Image Credits: Wikipedia
90 years ago on March 12, 1930, M.K. Gandhi along with his followers walked 100 miles to the coastal village of Dandi, Gujarat and made salt from sea-water thereby breaking British salt laws. Gandhi and his followers did this to protest and give resistance to the British legal and economic policies that governed the production of salt. Salt produced by Indians was heavily taxed for decades and was the cause of discontent that had been simmering for a long time. The Purna Swaraj Declaration 1930 said:
“…India has been ruined economically. The revenue derived from our people is out of all proportion to our income. Our average income is seven pice (less than two pence) per day, and of the heavy taxes we pay, twenty per cent are raised from the land revenue derived from the peasantry and three per cent from the salt tax, which falls most heavily on the poor…”
The declaration mounted a fierce attack on the policies of the British government that, it claimed, wrecked socio-economic havoc in the country. The specific mention of taxation of salt is telling: Indians singled out the salt tax and identified it as a key cause for India's economic oppression.
Soon after the 1930 declaration was made, the civil disobedience movement was launched. The Indian National Congress authorised Gandhi to execute the first act of civil disobedience: Gandhi launched the Salt Satyagraha. Millions of Indians broke salt laws across the country. The British were rattled and forced into political negotiations with Indian leaders.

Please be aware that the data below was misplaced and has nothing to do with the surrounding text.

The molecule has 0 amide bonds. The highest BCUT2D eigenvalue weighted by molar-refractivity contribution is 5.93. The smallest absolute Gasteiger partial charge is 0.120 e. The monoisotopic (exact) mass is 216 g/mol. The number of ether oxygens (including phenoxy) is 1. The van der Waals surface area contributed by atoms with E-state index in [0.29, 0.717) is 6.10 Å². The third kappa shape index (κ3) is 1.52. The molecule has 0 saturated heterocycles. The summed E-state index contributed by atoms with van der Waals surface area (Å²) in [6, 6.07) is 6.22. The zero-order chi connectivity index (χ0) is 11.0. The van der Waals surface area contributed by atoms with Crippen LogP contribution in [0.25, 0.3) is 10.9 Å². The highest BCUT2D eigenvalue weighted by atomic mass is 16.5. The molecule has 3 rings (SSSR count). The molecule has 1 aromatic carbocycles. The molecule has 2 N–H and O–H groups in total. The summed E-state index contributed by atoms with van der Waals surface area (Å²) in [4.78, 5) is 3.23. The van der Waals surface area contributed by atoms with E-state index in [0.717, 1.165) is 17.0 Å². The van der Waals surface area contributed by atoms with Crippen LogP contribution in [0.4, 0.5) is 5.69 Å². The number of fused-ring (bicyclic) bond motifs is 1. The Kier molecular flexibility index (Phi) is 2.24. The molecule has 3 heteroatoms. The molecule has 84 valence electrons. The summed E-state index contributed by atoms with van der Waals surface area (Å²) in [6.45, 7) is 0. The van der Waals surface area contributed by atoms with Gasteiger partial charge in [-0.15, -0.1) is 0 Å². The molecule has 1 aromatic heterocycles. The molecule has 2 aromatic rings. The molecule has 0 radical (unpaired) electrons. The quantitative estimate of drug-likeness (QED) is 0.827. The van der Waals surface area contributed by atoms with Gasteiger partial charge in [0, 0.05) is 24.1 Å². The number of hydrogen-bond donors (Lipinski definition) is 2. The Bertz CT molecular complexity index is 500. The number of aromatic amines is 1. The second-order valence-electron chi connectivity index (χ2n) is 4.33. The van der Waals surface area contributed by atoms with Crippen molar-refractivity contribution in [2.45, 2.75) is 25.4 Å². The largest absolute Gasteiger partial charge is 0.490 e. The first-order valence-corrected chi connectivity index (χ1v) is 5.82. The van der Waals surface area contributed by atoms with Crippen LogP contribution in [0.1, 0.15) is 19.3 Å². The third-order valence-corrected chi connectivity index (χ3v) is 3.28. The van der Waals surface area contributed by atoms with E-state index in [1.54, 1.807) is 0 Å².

On 5th March 1931, the Civil Disobedience Movement was suspended after an agreement between Gandhi and the then Viceroy Lord Irwin (Gandhi-Irwin Pact) in return for some concessions that included the release of Indian political prisoners and the promise of dropping salt taxes. Later in the month, the Indian National Congress at its Karachi session endorsed the Gandhi-Irwin pact. It also passed the Karachi Resolution 1930 – a historic document that is considered to be one of the first articulations of socio-economic rights for Indians; Clause 18 of the resolution tersely called for ‘No Duty on Salt’, once again reiterating that Indians must be free from salt taxes.
None of these developments however made any difference: British salt laws continued to be in force until independence. During the framing of India’s Constitution, the Constituent Assembly considered including a provision that barred the State from taxing salt. But this was not adopted by the Constituent Assembly.
To learn why the Assembly took this decision, watch out for our Desk Brief this week. If you arent on the mailing list, click here to join.